Abby Goward ’08
Marketing Product Manager, Bank of America
A: Obviously, the responsible use of capital will be key to revitalizing the world economy. In a tough economic environment, corporations often lose sight of the ways they can make a positive impact on the communities and environment around them. Luckily, companies like Microsoft set an example of how corporations can be dedicated to crushing the competition as well as making a difference. Many private equity firms also have impressive charitable initiatives that some may criticize as public relations efforts. Whatever their motivations, their gifts are helping nonprofit organizations make a difference!
Tony Sheldon ’84
Lecturer in Economic Development and Executive Director, Program on Social Enterprise, Yale School of Management
A: There is increasing interest among investors in microfinance — generally defined as banking services to poor and low-income people in developing countries. These investors run the gamut from social investors looking to support a “double bottom line” of financial returns blended with social impact to hedge fund managers seeking out new profit-maximizing opportunities. The pros and cons of having “blended value” investors versus proft-maximizers underwriting microfinance are much debated. But this emerging market for debt and equity holds the potential to funnel significant flows of resources to expand the reach of microfinance institutions, whose clients have until now been largely excluded from access to formal financial services. This new flow of capital could make a significant difference in the daily lives of millions of very poor households.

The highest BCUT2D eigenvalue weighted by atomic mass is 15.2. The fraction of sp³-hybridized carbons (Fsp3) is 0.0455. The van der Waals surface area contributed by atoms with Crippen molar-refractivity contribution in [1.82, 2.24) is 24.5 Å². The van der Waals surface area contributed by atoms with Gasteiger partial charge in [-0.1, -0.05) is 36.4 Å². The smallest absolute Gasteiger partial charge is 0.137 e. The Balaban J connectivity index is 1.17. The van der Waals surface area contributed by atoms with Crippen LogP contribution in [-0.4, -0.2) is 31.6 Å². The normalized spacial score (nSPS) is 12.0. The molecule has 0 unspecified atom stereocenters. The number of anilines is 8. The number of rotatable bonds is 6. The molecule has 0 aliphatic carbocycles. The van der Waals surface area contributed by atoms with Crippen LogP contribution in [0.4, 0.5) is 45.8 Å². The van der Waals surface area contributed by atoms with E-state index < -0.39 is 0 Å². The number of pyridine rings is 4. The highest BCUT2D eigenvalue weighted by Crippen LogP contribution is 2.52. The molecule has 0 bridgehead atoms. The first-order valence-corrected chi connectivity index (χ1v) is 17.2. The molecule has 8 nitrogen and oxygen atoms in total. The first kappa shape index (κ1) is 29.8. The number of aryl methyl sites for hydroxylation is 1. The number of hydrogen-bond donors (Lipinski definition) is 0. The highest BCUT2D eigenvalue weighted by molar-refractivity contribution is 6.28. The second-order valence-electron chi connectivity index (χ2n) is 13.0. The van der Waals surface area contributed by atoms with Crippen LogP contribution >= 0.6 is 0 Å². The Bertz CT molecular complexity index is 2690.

Steve Algert ’90
Director of Hedge Funds, John Paul Getty Trust
A: I think an important source of transformational capital in the future will be social capital coming from the current generation of entrepreneurs. Many of these successful billionaires are inclined to give their money away or spend it on social projects rather than pass it on to their heirs. The capital may be spent in a more results-oriented manner, almost as if it were a for-profit enterprise. This capital also will have a multiplier effect, encouraging others to give or demanding matching funds or resources. Bill Gates is a prime example of this new generation of giver.